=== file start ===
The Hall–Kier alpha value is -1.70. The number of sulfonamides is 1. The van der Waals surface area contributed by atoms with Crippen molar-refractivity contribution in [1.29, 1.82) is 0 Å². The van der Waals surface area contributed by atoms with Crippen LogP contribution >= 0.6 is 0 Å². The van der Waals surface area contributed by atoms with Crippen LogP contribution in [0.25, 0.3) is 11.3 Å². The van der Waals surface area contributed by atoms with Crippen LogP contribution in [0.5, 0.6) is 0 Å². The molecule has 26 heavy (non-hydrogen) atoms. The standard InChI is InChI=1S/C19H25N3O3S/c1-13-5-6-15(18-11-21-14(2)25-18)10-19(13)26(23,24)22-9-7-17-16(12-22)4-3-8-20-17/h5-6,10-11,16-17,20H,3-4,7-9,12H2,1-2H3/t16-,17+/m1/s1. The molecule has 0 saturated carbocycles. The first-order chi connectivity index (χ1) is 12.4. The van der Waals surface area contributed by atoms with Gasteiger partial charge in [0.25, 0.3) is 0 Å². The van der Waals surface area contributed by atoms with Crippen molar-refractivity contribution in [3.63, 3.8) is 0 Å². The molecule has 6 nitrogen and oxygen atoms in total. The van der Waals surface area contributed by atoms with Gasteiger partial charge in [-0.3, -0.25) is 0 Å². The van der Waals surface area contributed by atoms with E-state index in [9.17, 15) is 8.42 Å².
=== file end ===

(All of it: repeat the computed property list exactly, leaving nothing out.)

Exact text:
The Hall–Kier alpha value is -1.70. The number of sulfonamides is 1. The van der Waals surface area contributed by atoms with Crippen molar-refractivity contribution in [1.29, 1.82) is 0 Å². The van der Waals surface area contributed by atoms with Crippen LogP contribution >= 0.6 is 0 Å². The van der Waals surface area contributed by atoms with Crippen LogP contribution in [0.25, 0.3) is 11.3 Å². The van der Waals surface area contributed by atoms with Crippen LogP contribution in [0.5, 0.6) is 0 Å². The molecule has 26 heavy (non-hydrogen) atoms. The standard InChI is InChI=1S/C19H25N3O3S/c1-13-5-6-15(18-11-21-14(2)25-18)10-19(13)26(23,24)22-9-7-17-16(12-22)4-3-8-20-17/h5-6,10-11,16-17,20H,3-4,7-9,12H2,1-2H3/t16-,17+/m1/s1. The molecule has 0 saturated carbocycles. The first-order chi connectivity index (χ1) is 12.4. The van der Waals surface area contributed by atoms with Gasteiger partial charge in [0.25, 0.3) is 0 Å². The van der Waals surface area contributed by atoms with Crippen molar-refractivity contribution in [3.63, 3.8) is 0 Å². The molecule has 6 nitrogen and oxygen atoms in total. The van der Waals surface area contributed by atoms with Gasteiger partial charge in [-0.3, -0.25) is 0 Å². The van der Waals surface area contributed by atoms with E-state index in [9.17, 15) is 8.42 Å².